All Eddie Graham wanted to do was go to the beach – eat cotton candy and caramel corn, take a walk on the boardwalk, maybe spin in the teacups at Funland, try to win a stuffed animal or two for his kids. Then a writer calls him up about an undefeated hurdler and asks the most popular question in racing this time of year.
“Going to Saratoga?”
Graham talked about it, ruminated over it, pondered it. Then stopped.
“Now, you’ve got me nervous at the beach,” Graham said, with a laugh.
Graham had escaped to Dewey Beach for a few days, fresh with $1,800 spending money from Dr. Skip’s dominant win at Parx June 25. Owned by Charley and Susan Strimatter’s Clorevia Farm, the 5-year-old son of Eddington improved his jump record to 2-for-2 with an easy score in the optional claimer. Under veteran Jody Petty, Dr. Skip relaxed in fifth, well off a frenetic pace set by Pleasant Woodman and stoked by Saint Dynaformer and Top Man Michael. Leaving the backside the final time, Dr. Skip shuffled back farther. Petty allowed the chestnut gelding to take a deep breath, then asked. It was over quick. The Maryland-bred accelerated past horses, collared Bodie Island and Staying On as the field went inside the waved-around last hurdle (The Price Of Love had fallen at the fence the first time around but was fine) and drew off to win by 7 lengths. Staying On stayed on for second while Absolum and Fantastic Song rallied as a pair to finish third and fourth (both youngsters ran well and staked claims for Saratoga).
Ah, back to Saratoga.
“We’ll see,” Graham said. “I thought he would be green, we ran him to get experience, then were thinking we’d put him away, that’s how we used to do it back in the day. Jody said, ‘if he happened to win you’d have to think about Saratoga.’ “
Conservative by nature, Graham learned at the old school. Pressuring young horses was not part of the curriculum at Bruce Miller University. Still, Dr. Skip has shown he can handle it, setting a course record in just his second sanctioned start. At Saratoga, Dr. Skip will need to step into the novice condition, against the likes of Black Quartz, Alajmal and Sacred Soul.
“To be honest with you, I didn’t think he would be experienced enough to win here,” Graham said of the Parx race. “I was surprised, of course I’m always surprised.”
Dr. Skip ran well on the flat for trainer Leigh Delacour, consistently stringing together Beyer Speed figures in the high 70s and low 80s. Good enough for jumping.
“I told Jody to get over there and ask if Leigh had any horses for sale, they said they had one that nobody really showed any interest in, Jody went over there and liked him,” Graham said. “Rusty (Carrier) liked him, I liked him a lot, he looked like he had a lot of heart and he was consistent on the flat, even if it was claiming 20, he was consistent. Mr. Strittmatter always said if I found something to keep him in mind. It was a year afterwards, he bought him and he’s turned out. He keeps stepping up, it’s nice to have a horse like him if he keeps going the way he’s going.”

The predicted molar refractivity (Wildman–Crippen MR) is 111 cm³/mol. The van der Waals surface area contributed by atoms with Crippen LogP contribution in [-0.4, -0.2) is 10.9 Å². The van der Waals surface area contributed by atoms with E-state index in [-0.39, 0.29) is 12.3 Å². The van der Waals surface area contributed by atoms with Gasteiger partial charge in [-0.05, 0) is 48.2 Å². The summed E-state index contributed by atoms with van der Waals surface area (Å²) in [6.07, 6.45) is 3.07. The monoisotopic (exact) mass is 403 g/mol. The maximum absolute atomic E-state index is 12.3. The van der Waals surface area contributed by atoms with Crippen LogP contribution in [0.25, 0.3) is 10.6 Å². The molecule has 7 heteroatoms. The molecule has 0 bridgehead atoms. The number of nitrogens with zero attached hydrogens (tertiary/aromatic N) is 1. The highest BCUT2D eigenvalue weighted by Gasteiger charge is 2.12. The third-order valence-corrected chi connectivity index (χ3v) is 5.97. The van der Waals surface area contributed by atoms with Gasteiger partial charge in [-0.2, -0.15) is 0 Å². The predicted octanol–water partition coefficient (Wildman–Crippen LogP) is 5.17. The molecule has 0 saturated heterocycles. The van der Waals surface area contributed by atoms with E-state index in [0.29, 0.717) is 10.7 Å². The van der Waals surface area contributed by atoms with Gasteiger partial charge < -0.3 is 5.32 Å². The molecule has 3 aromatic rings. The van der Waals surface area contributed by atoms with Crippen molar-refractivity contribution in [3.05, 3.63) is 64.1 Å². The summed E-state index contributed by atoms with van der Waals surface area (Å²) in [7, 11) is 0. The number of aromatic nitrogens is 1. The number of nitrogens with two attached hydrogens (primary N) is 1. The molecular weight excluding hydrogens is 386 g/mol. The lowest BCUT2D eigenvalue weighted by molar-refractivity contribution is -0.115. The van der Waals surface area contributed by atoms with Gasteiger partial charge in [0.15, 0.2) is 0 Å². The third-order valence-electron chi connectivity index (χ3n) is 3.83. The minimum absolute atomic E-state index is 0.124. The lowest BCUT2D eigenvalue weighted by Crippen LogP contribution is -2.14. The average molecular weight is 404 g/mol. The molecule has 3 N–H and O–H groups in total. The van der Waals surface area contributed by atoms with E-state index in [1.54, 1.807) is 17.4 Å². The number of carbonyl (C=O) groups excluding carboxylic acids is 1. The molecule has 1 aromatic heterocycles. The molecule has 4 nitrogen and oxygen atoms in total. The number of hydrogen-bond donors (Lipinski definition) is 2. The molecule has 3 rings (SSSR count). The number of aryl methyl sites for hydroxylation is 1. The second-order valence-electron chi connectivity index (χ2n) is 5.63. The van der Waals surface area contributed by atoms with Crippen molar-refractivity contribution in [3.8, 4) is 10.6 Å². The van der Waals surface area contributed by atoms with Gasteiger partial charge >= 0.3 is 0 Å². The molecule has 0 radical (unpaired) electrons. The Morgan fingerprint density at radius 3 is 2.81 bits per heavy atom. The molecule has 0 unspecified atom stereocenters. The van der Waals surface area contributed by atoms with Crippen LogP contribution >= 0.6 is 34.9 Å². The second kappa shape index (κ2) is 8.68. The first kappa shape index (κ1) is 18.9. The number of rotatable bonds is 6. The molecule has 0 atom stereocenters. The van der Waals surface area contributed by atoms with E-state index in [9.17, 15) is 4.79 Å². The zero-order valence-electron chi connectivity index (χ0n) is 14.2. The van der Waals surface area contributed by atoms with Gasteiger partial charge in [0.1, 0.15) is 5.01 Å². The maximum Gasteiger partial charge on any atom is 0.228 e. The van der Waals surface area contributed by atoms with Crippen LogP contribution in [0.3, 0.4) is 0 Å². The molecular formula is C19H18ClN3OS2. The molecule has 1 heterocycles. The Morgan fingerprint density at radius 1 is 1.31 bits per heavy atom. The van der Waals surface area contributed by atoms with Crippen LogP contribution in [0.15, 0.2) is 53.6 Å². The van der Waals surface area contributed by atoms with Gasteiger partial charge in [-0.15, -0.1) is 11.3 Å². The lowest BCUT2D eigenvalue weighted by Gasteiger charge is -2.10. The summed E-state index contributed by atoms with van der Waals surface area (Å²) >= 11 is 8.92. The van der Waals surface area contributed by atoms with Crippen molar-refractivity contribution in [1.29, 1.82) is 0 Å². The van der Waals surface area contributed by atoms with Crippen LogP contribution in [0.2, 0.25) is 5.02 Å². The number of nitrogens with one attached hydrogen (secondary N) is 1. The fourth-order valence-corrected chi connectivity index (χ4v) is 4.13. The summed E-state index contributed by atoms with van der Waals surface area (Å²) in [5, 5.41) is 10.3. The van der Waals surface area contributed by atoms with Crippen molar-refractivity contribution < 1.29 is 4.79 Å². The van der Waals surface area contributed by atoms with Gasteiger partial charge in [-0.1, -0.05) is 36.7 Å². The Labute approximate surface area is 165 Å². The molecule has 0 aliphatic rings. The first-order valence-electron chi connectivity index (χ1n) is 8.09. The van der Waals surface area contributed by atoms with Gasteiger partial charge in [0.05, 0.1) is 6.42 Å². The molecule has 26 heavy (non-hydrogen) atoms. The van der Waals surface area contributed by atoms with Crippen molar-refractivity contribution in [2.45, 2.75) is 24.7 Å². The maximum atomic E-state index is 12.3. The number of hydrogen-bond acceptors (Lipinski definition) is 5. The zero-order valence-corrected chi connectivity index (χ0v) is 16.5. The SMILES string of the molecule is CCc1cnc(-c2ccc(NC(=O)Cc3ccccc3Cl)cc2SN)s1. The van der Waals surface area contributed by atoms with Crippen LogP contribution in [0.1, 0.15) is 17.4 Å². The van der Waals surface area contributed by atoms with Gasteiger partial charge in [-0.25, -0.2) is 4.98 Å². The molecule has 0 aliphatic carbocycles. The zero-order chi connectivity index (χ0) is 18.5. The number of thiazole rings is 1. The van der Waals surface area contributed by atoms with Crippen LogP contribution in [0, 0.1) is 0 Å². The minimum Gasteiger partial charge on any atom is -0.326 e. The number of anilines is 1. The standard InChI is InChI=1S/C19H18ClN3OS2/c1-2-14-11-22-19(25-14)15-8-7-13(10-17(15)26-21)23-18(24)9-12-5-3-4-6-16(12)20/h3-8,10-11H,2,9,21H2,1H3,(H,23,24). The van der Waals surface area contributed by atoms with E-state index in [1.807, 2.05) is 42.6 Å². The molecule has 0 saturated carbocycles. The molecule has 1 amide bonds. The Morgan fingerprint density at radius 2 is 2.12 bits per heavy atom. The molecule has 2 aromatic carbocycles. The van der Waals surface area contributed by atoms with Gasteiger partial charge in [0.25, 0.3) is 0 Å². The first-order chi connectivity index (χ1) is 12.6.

Graham, who trains at Emery and Josh Taylor’s Hoodwink in Unionville, did most of the work himself.
“He’s always done everything you’ve asked him to do, going cross country, jogging on the roads,” Graham said. “Jody was in Florida and Paddy (Young) was real busy so I did all the schooling in the indoor at Mary Hazzard’s, after 11 years of not doing it. Then I went over and jumped the baby hurdle at Bruce Miller’s, I hadn’t done one of them, nobody around, he was awesome. I told Jody he’s ready for you. He’s just classy, gets everything done.”
In other action, Brazilian-bred 9-year-old Mr.Universo tracked another frenetic pace in the first division of the maiden before drawing off to win by a comfortable 2 lengths for jockey Paddy Young and trainer Leslie Young. The Youngs added blinkers to the house horse, who had finished fourth at Iroquois in his most recent start, 12 lengths behind upset winner Labonte. Young Bohemian erased a dismal effort at Colonial Downs to finish second again (he was second at Nashville) and flat stakes horse Canaveral ran well to finish third. Favorite Top Striker pulled up and third choice Share Out fell at the last hurdle.
Mr.Universo won three races on the flat while with trainers Ken McPeek and Paulo Lobo. The son of Roi Normand ran hard against tough turf horses, finishing just behind Doctor Peach, Simmard and future jumpers En Fuego and Sporty. He missed a year of action from a Gulfstream allowance to the maiden at Nashville in 2012. He finished third in his jump debut and took another year off, returning at Nashville this spring.
Ken and Sarah Ramsey’s dominant reign spanned into steeplechasing Tuesday when Network News wired nine rivals in the second division of the maiden. Apprentice Gus Dahl, who is working for Tom Voss this summer, put the 4-year-old son of Kitten’s Joy on the lead and the decision was never in doubt. Network News, making his second start over hurdles, drew off to win by nearly 5 lengths over favorite Jamarjo and other stablemate Giacometti who closed from the back to be third under new import Sean McDermott.
Network News made seven starts on the flat for trainer Mike Maker, winning a maiden claimer at Turfway Park back in January, 2012. Given nearly a year off after finishing sixth at Ellis Park, he returned as a jumper, finishing fourth at Radnor, seven lengths behind Dr. Skip. Saratoga beckons.
PHOTOS: Mr. Universo (above photo) and Network News (2, right photo) won maiden hurdle races at Parx Tuesday. Bill Denverl/EQUI-PHOTO